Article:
Olympic Inspiration: How to Embrace Winter Fun

Joe at Red Wing race

Joe Haley working his way up  at Mississippi National

by David R. Asp  Ed.D.

 The 2014 Winter Olympics in Sochi, Russia showcase the best athletes from around the world.  As you watch these athletes perform on one of the biggest sports stages in the world, do you ever wonder how they began their quests for Olympic gold?

For some, it might have been just being exposed to a sport at an early age.  Take for example, Stillwater Minnesota native  Jessie Diggins.  The 22 year-old is a member of the U.S. Ski Team and will compete in Nordic Skiing at this years Winter Olympics.  A World Cup gold medalist, she first learned to ski the open trails with her family at age four.  Her passion and dedication for cross country skiing bloomed from there. Last year, Diggins came to speak at the Red Wing Nordic team dinner and talked about the importance of having fun and enjoying the journey, because things don’t always go as we planned.

While not every child-or even adult-has the talent and skills to become a competitor in a sport, everyone can reap benefits or aerobic exercise by participating in an activity.  Some of those benefits may include:

*Reduced health risks.  Getting your heart rate up regularly strengthens your heart and by moving your body it can help ward off negative chronic conditions.

*Enhanced mental focus.  Research shows that people who exercise—even for short periods—improve their concentration level and perform better on tests and tasks at work.

*The ability to better manage stress.  A little exercise can go a long way in tackling daily stress.  Your spirits and worries are lifted when you regularly move your body.  Exercise naturally combats depression, stress and anxiety.   Studies indicate that regular exercise can be as effective as an anti-depressant in many depressions.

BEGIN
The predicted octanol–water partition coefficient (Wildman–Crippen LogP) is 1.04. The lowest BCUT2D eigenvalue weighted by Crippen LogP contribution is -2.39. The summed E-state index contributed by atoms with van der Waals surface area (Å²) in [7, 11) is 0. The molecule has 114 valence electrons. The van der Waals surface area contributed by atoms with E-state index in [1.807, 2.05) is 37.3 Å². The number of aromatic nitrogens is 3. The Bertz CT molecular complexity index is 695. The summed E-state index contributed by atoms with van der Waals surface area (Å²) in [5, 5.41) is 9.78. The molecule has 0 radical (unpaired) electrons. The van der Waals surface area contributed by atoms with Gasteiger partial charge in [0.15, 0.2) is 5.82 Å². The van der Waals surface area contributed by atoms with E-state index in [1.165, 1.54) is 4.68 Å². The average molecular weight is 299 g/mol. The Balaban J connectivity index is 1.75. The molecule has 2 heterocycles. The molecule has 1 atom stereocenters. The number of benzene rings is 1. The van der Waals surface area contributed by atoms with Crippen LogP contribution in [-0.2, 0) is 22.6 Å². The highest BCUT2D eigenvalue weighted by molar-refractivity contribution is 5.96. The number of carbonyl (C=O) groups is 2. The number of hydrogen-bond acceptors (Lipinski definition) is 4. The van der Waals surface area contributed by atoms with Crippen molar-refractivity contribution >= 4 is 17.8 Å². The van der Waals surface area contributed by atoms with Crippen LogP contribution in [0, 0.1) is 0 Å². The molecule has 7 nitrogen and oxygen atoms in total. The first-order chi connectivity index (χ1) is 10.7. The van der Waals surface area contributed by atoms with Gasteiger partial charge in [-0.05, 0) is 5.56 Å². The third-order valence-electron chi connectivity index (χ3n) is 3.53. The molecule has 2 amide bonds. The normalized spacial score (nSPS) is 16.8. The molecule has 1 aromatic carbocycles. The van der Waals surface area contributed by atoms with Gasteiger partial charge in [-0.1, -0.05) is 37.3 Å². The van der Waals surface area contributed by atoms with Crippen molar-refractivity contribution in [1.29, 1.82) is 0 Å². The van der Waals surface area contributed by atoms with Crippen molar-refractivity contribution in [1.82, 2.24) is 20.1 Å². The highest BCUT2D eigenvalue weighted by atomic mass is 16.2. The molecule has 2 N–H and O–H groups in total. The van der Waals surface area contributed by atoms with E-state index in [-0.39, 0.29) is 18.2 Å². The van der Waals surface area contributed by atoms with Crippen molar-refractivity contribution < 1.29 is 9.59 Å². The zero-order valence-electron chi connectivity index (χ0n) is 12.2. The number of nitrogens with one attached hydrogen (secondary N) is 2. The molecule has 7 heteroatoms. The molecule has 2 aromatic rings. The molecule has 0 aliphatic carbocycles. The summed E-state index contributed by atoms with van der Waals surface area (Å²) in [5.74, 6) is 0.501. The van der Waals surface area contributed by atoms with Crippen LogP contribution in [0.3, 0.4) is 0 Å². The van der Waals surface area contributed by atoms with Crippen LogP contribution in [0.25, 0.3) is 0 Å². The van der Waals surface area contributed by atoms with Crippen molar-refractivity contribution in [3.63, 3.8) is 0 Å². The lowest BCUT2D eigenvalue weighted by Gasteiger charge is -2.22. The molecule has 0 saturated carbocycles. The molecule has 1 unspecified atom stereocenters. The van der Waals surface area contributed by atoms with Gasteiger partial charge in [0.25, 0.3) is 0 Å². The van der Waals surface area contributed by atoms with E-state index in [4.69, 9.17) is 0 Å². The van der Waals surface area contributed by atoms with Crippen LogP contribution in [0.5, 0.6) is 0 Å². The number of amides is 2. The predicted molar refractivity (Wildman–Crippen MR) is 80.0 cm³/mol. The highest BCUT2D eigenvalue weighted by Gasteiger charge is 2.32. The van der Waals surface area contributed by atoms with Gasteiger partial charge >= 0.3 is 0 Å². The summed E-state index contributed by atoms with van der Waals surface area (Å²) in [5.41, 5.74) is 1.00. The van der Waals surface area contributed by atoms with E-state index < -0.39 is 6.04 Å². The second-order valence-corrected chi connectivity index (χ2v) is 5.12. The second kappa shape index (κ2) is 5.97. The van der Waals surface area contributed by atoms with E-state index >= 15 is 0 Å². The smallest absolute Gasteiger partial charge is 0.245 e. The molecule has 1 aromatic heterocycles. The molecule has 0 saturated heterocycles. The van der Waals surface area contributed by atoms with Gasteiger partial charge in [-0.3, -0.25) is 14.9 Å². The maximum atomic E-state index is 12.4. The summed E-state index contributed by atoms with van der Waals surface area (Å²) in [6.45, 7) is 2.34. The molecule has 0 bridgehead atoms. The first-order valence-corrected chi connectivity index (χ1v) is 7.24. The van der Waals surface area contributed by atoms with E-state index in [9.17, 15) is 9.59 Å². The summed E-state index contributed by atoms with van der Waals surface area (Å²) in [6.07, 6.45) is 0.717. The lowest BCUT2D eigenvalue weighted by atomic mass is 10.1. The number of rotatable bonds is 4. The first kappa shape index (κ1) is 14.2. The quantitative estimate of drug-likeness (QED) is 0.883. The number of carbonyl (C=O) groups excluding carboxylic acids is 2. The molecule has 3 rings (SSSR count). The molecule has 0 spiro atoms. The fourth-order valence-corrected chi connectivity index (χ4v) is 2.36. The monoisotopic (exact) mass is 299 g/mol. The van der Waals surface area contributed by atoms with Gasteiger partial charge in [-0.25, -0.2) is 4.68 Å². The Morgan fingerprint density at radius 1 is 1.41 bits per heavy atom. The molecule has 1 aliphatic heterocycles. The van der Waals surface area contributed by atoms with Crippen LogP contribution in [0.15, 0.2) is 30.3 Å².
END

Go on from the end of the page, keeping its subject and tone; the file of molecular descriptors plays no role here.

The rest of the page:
*Weight control.  Exercise helps you achieve a healthy weight and keeps excess pounds at bay by boosting your metabolism.

Even during the cold winter months it is possible to enjoy outdoor activities and the beauty of winter. Dress in layers and make sure areas of your skin are not exposed to frigid temperatures.  Putting Vaseline on your face and using hand or toe warmers can also help.  Once you are moving, it’s amazing how your body generates its own heat!

Throughout the Olympiad Games, I challenge you to find a winter activity that speaks to you.  If you have not had a clearance from your doctor for activity it is important to check with your provider before engaging in any strenuous activity.  Lace up your ice skates and head to a local ice rink.  Or rent some skis/poles and hit the slopes.  Discover the beauty of the forest and back country while hiking, cross country skiing or snowshoeing.  What is important is to find an outdoor winter activity that you and your family can enjoy together for fun and you’ll be rewarded with your own gold medal of good health.

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